We came out on an escarpment high above the first falls and although it was hard to see them through the laurels and growth that hides them so well, it was very conspicuous that they were some 50 to 60 feet in vertical height with cliffs on both sides. We rested there before continuing because from Larry`s previous trips there, we knew that it would require using a rope to get down to the base in order to have the desired unobstructed view and fully absorb these magnificent falls.

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My first view of the Upper Slot Canyon Falls. As you can see they are completely hidden by the dense laurels. If not for hearing them you would pass them by when trying to avoid large cliffs and thick rhodos. They stay hidden almost completely until you are actually standing only a few feet from them at the base !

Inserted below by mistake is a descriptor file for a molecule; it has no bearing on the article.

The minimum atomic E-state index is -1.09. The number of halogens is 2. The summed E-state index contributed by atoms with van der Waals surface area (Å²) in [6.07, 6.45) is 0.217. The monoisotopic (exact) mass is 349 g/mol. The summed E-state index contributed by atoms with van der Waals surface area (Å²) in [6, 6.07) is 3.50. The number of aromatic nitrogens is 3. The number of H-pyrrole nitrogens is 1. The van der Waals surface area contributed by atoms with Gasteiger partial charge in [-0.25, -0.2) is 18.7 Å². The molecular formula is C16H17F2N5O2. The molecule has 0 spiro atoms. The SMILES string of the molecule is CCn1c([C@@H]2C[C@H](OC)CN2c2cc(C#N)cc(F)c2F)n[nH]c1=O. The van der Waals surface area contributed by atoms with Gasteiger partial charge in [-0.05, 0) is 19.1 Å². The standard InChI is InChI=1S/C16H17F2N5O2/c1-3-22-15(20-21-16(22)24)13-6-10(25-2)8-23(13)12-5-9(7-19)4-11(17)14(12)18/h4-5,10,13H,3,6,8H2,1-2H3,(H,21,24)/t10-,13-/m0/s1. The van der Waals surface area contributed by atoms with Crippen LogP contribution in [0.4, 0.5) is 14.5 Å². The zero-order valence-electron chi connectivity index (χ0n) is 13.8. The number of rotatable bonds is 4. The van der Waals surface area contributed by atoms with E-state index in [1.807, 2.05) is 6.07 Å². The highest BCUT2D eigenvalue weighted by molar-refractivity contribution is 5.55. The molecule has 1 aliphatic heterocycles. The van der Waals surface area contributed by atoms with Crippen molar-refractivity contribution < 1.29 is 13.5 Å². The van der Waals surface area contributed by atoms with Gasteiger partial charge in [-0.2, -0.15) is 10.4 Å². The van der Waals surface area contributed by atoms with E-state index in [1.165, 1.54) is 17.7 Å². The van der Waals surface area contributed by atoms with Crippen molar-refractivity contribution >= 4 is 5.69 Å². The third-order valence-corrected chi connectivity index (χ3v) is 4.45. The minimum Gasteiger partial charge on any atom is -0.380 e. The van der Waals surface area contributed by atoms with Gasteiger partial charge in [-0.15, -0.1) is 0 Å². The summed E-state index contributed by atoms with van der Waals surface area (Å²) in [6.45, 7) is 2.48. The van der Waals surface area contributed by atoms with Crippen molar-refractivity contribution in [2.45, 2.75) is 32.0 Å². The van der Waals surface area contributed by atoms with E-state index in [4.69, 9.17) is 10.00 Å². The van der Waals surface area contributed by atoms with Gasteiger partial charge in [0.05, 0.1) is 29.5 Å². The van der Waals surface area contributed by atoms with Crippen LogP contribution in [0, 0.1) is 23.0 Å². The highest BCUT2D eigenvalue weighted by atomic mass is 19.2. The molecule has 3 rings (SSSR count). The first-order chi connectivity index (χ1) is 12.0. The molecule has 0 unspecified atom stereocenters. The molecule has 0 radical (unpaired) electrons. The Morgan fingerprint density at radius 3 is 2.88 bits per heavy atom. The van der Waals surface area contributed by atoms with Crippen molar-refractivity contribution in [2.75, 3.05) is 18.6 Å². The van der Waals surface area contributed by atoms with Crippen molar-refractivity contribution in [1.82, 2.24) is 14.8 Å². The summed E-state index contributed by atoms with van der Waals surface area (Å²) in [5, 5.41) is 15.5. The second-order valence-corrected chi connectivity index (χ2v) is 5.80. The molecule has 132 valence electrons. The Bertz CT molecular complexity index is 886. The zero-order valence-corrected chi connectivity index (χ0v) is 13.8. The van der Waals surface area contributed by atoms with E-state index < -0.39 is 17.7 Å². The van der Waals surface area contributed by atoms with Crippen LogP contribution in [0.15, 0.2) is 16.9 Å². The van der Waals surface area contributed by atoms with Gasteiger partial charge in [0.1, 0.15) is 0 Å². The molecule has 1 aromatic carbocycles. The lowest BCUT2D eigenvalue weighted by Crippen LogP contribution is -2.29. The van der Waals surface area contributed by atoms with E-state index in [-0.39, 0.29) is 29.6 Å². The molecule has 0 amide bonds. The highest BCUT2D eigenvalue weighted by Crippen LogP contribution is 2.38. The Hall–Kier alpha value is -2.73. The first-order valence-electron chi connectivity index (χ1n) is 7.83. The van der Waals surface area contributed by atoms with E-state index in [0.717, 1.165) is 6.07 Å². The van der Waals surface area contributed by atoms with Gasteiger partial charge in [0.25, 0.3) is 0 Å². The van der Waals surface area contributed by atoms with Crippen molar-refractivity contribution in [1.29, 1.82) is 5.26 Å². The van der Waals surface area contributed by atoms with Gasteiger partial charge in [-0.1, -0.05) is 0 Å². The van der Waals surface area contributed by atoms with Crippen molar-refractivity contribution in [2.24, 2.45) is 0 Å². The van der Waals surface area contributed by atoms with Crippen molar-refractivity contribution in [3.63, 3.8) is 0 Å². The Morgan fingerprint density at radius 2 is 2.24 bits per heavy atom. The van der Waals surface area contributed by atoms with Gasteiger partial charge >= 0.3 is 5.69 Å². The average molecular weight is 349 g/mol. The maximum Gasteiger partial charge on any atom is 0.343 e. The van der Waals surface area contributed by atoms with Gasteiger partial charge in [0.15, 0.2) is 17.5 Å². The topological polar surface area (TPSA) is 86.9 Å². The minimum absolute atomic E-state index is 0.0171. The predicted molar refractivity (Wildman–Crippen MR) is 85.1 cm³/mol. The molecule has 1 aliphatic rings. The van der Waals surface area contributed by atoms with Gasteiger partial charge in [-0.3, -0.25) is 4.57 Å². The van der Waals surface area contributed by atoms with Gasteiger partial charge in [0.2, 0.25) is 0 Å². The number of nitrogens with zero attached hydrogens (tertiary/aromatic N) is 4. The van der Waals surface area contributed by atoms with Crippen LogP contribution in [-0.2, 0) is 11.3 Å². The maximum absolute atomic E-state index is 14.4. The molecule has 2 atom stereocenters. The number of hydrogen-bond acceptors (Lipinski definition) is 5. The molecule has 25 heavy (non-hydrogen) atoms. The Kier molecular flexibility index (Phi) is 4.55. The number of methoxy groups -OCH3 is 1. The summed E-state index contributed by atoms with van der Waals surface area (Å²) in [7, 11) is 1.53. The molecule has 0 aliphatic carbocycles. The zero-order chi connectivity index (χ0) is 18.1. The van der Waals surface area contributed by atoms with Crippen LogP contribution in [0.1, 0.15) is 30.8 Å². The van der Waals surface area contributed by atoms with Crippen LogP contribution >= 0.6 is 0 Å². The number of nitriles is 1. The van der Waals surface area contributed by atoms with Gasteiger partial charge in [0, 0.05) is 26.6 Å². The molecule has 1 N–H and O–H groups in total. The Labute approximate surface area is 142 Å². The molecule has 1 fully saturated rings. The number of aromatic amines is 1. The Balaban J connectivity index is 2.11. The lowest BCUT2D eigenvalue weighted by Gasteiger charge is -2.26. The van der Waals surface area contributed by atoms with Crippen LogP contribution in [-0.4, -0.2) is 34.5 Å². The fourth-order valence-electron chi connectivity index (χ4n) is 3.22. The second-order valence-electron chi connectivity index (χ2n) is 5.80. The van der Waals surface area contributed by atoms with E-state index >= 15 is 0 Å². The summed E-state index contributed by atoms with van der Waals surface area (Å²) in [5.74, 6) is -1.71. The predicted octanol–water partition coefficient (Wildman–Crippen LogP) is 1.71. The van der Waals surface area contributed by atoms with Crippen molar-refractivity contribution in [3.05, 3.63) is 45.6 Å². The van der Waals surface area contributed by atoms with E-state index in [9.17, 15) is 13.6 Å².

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Hanging out over the edge of a tall laurel covered cliff, I am able to get a slightly better view of part of the upper falls.

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RAT claws hanging over the edge of the cliff as I rest and enjoy my small slice of the view of these very large falls

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Hanging as far as I can off the top edge of the cliff we were on, I get a small view of the top of the falls. I could not wait to get down to them however, that was much easier said than done !